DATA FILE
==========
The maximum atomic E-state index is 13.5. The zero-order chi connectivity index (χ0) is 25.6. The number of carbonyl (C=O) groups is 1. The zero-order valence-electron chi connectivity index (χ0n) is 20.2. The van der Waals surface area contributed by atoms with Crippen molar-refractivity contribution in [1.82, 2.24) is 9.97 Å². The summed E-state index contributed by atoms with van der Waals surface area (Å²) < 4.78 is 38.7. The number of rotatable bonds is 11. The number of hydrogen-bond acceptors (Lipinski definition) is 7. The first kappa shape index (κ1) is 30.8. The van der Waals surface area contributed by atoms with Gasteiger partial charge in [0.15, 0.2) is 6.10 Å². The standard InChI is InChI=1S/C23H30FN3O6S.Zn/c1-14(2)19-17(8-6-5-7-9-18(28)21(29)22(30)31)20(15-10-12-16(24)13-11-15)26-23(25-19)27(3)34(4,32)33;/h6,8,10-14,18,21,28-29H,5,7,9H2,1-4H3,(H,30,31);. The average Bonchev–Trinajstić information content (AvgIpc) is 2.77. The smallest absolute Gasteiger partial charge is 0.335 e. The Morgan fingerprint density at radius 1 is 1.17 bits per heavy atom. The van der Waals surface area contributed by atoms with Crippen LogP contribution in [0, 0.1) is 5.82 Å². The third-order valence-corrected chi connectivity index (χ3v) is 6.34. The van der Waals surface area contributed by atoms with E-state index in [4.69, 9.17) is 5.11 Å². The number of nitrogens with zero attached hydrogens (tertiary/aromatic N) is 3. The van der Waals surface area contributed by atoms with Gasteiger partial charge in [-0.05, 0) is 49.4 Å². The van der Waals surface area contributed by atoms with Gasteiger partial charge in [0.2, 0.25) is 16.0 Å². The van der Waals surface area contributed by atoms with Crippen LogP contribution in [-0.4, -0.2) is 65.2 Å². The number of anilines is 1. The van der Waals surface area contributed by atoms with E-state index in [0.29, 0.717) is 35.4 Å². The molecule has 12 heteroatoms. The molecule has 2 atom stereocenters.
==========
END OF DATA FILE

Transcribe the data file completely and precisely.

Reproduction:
The maximum atomic E-state index is 13.5. The zero-order chi connectivity index (χ0) is 25.6. The number of carbonyl (C=O) groups is 1. The zero-order valence-electron chi connectivity index (χ0n) is 20.2. The van der Waals surface area contributed by atoms with Crippen molar-refractivity contribution in [1.82, 2.24) is 9.97 Å². The summed E-state index contributed by atoms with van der Waals surface area (Å²) < 4.78 is 38.7. The number of rotatable bonds is 11. The number of hydrogen-bond acceptors (Lipinski definition) is 7. The first kappa shape index (κ1) is 30.8. The van der Waals surface area contributed by atoms with Gasteiger partial charge in [0.15, 0.2) is 6.10 Å². The standard InChI is InChI=1S/C23H30FN3O6S.Zn/c1-14(2)19-17(8-6-5-7-9-18(28)21(29)22(30)31)20(15-10-12-16(24)13-11-15)26-23(25-19)27(3)34(4,32)33;/h6,8,10-14,18,21,28-29H,5,7,9H2,1-4H3,(H,30,31);. The average Bonchev–Trinajstić information content (AvgIpc) is 2.77. The smallest absolute Gasteiger partial charge is 0.335 e. The Morgan fingerprint density at radius 1 is 1.17 bits per heavy atom. The van der Waals surface area contributed by atoms with Crippen LogP contribution in [0, 0.1) is 5.82 Å². The third-order valence-corrected chi connectivity index (χ3v) is 6.34. The van der Waals surface area contributed by atoms with E-state index in [4.69, 9.17) is 5.11 Å². The number of nitrogens with zero attached hydrogens (tertiary/aromatic N) is 3. The van der Waals surface area contributed by atoms with Gasteiger partial charge in [-0.05, 0) is 49.4 Å². The van der Waals surface area contributed by atoms with Gasteiger partial charge in [0.2, 0.25) is 16.0 Å². The van der Waals surface area contributed by atoms with Crippen LogP contribution in [-0.4, -0.2) is 65.2 Å². The number of anilines is 1. The van der Waals surface area contributed by atoms with E-state index in [0.29, 0.717) is 35.4 Å². The molecule has 12 heteroatoms. The molecule has 2 atom stereocenters.